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Pixel art in Photoshop – how to pixelate an image and have fun with scripting

Pixel me admiring an old pixel building through my pixel smartphone

A year and a half ago I was in the process of developing the automatic background removal system you can learn about HERE. One of the scripts was supposed to work like this: a color sample gets picked in a particular point, then it gets compared with some standard color, and then it gets picked again in the next point. There are 8 points where the color samples get picked – in the corners and in the middle of each side. Instead of manually instructing the color picker where to click each time, I used a cycle that, well, cycled through points moving the picker from each to the next until it clicked all 8.

As I told you already, I am not a programmer, and every programming task is extremely challenging for me. I've managed to do what I needed after quite a bit of struggling, but another idea was born in the process, and this is how I've made the script I'm going to describe in this blog post.

If the color picker has to move from point to point around the image, why not have some fun? Why not make the script create square selections and fill them with the color that gets picked, square by square? Wouldn't I get pixel art?

Yeah, I know, I know. There's the Mosaic filter in the Pixelate submenu of the Filter menu in Photoshop that does exactly the same: gets your image pixelated with the given square size. In just a second. But is this fun? No.

So I've made a script that takes ages to work, doesn't anything except what I described, and sometimes makes creepy images due to some lag I don't understand. Now, this sounds like fun!

It's coding time!

#target photoshop
var doc = app.activeDocument;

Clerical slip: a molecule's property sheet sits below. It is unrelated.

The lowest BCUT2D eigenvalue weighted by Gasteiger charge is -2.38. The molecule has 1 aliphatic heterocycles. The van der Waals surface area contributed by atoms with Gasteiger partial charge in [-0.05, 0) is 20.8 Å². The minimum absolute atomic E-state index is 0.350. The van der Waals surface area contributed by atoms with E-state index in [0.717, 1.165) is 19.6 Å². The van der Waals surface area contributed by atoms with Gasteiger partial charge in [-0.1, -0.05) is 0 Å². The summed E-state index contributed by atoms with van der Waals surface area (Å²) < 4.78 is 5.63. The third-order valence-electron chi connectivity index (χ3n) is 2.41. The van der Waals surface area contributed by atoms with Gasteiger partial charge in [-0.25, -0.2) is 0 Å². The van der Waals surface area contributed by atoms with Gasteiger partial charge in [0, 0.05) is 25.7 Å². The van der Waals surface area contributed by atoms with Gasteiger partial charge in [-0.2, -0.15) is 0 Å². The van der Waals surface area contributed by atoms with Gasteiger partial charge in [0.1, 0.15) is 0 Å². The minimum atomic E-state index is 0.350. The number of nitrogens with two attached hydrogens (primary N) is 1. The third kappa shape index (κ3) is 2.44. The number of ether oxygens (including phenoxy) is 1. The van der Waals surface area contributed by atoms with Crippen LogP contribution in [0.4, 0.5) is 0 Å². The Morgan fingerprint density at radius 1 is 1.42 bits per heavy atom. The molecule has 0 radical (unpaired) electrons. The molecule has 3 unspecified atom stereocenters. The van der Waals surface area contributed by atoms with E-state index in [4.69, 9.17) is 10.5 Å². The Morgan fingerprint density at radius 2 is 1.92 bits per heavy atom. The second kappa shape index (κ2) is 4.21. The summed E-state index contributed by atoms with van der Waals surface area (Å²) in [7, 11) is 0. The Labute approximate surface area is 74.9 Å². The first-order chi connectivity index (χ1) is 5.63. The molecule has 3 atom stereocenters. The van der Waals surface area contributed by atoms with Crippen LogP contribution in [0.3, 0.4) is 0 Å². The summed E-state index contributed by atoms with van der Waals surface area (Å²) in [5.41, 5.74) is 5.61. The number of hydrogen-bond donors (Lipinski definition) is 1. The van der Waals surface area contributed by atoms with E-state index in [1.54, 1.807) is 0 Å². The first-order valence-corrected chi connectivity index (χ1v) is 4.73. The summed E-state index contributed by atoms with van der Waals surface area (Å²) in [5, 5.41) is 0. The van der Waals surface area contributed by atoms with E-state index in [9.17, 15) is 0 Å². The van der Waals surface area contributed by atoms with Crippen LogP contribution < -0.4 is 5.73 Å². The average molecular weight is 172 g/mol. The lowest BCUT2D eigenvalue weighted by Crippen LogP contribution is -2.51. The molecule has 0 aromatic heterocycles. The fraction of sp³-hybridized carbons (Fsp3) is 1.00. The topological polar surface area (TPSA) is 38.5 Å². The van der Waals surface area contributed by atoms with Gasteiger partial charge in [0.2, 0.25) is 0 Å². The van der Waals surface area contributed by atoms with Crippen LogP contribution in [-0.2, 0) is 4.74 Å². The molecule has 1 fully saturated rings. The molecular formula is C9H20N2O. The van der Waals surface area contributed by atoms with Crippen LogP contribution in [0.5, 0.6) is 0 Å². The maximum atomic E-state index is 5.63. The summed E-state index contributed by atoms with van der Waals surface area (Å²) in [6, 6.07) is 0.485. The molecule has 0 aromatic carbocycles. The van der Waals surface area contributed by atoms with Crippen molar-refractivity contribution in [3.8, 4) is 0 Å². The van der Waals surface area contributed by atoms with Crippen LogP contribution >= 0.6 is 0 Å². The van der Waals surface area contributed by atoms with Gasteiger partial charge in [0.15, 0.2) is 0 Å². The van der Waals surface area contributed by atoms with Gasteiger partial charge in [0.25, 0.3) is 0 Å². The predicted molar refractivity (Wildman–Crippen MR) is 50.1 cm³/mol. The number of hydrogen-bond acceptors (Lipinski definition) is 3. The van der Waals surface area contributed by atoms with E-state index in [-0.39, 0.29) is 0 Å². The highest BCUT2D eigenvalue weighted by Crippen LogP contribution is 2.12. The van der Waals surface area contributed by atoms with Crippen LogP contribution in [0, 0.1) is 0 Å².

var width = doc.width;
var height = doc.height;
var x = 0;
var y = 0;
var size = 30; //SIZE OF THE "PIXEL" HERE
function main() {
while (x <= width) { var pixelLoc = [x , y]; var myColorSampler = doc.colorSamplers.add(pixelLoc); var myColor = myColorSampler.color; doc.selection.select( [[x, y], [x, y+size],[x+size, y+size], [x+size,y]] , SelectionType.REPLACE, 0, true); doc.selection.fill(myColor, ColorBlendMode.NORMAL, 100, false); doc.colorSamplers.removeAll(); x=x+size if (x >= width)
{
x = 0;
y = y +size;
}
if (y >= height)
{
doc.selection.deselect();
return;
}
}
}
app.activeDocument.suspendHistory ("Mindful Retouch Creepy Pixel", "main()");

To make it work, all you have to do is save the code above to a *.jsx file and then run it via Photoshop (File/Scripts/Browse…). Or just load it in the ExtendScriptToolKit and run directly – which also gives you the possibility to change the script contents on the fly. The most important string is marked with green: the "size" variable determines the size of the square in pixels. The bigger the square, the faster it works, and vice versa.

As the script tends to work for a very long time, make sure you don't overload it by specifying a small square size and running it on a large image. It takes 7 seconds to process a 300 by 300 image with a 30 "pixel" square, imagine how much time it would take on huge images and small "pixel" squares. 1000 by 1500 image and 20 "pixel" size takes about 5 minutes to process. Beware! And also be careful when applying the script to people. Some portraits I've tried it on turned out extremely creepy. No kidding!

Creepy!

Have fun and don't forget to retouch mindfully!

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